   3. Students avoid the perceived stigma of
    needing tutoring, which many believe is
    only for “dummies.”
        Marketing Online Tutoring to
              Administrators
   It saves MONEY!
       Tutors are paid for active work time, not
        passive waiting time.
       Space can be freed up.
       Parking spaces can be freed up.
       Tutoring can be offered in more areas than
        may be available in person.
         Evaluating Effectiveness
   This is the hardest part.
       It is difficult to know how effective tutoring is
        in general. What percentage of a student’s
        grades are attributable to tutors and what
        part comes from the teacher?
       Students who seek tutoring assistance are a
        self-selected sub-set of all students. Often,
        those who need tutoring the least are those
        who use it the most.
Qualitative Analysis from Students
   Student feedback is an important
    component of any tutoring program, but
    especially for an online program since
    there is no other way to know how the
    program is perceived.
   A “How are we doing?” online survey
    provides data about student satisfaction.
   We have found that students often send
    thank-you notes. These need to be saved.
Qualitative Analysis from Teachers
   Communication with faculty is crucial.
    Online tutoring managers need to attend
    department meetings to discuss questions,
    concerns, and faculty recommendations.
   Teachers who require / strongly
    recommend online tutoring can be
    surveyed via e-mail.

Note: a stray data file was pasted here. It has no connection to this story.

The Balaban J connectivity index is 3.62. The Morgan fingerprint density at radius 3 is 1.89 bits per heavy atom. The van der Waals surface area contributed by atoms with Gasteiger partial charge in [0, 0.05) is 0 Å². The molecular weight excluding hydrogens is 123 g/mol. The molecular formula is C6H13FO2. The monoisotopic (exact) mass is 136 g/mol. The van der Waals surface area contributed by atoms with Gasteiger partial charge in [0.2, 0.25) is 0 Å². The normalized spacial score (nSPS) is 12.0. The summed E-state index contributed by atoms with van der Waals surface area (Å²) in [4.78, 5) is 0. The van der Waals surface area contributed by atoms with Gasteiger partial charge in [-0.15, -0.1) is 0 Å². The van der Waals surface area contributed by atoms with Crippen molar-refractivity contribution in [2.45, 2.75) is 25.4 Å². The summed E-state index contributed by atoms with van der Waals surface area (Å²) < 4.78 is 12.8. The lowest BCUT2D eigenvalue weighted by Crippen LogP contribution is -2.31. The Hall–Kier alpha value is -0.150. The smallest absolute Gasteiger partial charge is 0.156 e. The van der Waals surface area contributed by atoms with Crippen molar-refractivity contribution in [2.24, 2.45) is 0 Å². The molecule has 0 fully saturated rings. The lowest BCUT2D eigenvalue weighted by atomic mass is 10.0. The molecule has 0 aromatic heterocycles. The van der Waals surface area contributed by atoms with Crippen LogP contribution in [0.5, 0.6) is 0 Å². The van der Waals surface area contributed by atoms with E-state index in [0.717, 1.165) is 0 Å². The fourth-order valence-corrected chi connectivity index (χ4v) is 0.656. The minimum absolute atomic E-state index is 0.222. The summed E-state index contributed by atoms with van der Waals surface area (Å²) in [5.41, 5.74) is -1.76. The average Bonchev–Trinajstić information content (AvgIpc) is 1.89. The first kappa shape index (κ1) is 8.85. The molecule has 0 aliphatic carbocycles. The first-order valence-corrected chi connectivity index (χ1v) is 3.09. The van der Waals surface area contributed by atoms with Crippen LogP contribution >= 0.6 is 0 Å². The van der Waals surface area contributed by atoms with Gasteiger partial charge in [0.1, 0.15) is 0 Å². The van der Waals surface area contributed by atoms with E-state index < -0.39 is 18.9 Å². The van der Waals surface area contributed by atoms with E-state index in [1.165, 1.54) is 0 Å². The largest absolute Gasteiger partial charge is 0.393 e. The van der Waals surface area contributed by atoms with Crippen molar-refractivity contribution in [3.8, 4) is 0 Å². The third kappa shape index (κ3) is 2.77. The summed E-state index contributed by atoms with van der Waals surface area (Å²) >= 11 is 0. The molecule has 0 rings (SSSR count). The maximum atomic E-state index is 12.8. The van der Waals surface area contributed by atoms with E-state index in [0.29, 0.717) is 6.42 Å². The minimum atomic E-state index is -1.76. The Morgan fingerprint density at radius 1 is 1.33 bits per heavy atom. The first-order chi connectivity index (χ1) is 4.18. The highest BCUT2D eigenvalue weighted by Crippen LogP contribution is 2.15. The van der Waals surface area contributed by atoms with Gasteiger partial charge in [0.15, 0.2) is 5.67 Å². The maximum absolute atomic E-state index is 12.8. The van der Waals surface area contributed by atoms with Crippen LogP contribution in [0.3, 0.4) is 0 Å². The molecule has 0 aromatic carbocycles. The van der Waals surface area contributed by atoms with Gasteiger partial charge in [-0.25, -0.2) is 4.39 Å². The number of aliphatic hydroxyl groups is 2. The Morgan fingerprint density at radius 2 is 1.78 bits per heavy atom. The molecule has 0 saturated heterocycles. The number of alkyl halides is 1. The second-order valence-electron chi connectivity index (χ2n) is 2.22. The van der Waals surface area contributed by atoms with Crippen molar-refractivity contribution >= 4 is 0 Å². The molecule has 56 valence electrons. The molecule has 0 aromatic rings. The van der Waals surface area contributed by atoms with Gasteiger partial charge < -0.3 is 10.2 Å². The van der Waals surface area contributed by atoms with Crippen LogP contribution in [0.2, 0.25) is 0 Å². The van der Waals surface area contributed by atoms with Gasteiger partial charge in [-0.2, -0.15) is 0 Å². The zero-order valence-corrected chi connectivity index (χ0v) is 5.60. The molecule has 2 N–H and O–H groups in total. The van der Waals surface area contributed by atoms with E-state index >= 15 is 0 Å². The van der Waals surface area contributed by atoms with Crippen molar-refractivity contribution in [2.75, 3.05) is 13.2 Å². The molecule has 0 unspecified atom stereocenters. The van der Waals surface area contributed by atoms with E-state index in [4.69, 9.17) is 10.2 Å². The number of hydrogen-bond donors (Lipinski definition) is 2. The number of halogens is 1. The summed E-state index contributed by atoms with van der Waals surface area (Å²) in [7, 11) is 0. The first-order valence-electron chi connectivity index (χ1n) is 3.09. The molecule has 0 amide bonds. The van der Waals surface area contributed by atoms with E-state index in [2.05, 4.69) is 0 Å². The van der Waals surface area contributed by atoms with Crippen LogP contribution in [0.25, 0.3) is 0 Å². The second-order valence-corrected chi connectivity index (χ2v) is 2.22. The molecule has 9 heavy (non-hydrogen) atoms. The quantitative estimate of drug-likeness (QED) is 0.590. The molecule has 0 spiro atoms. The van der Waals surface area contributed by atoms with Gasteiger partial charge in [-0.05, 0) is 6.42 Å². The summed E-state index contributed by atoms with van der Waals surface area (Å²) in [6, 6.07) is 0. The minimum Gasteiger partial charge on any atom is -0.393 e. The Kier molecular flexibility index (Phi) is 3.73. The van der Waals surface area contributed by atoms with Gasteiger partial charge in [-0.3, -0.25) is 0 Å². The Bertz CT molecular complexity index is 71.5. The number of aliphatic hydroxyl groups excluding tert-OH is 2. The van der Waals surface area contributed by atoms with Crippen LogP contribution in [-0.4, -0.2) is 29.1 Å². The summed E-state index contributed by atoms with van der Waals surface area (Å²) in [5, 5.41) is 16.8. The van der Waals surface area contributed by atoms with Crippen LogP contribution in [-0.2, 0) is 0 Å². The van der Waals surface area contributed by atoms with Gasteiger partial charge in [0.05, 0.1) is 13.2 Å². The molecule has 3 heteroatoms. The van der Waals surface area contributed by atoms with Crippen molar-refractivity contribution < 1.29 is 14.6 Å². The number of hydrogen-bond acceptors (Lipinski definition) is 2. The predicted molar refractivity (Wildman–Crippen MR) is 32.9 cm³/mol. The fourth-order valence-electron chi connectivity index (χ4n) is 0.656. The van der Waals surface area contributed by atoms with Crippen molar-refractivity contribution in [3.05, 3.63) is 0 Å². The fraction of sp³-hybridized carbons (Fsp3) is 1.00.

Quantitative Data
   This is the hardest type of information to
    gather in a non-research institution.
   I don’t have any great ideas about
    gathering and interpreting such data, so
    this is one of the areas that I will be
    asking for help with in St. Louis.
   We have found that the number of repeat
    visits by students correlates with high
    satisfaction.
               Wrapping It Up
   Schools need online tutoring to effectively reach
    those who cannot get to on-campus tutoring
    centers when it is open or who hesitate seeing
    face-to-face tutors because of embarrassment.
   Online tutoring is cost-effective for schools.
   Tutors love working from home, without the
    pressure of lines of students waiting for them.
   Students appreciate the flexibility of online
    tutoring.
   However, designing an effective online
    tutoring program requires cooperation
    among faculty, tutors, administrators, and
    students.
   Forming advisory committee of the
    different groups of stakeholders is a good
    first step.
   Looking realistically at what your
    institution can and will support is crucial.
   Assessing your technological and human
    strengths is part of the foundation for
    good decision-making.
   Finally, thinking outside the box and
    looking for creative solutions to complex
    problems is a thrilling challenge!
         Contact Information
   Deborah Hardwick
   Deborah.hardwick@hccs.edu
   713-718-5430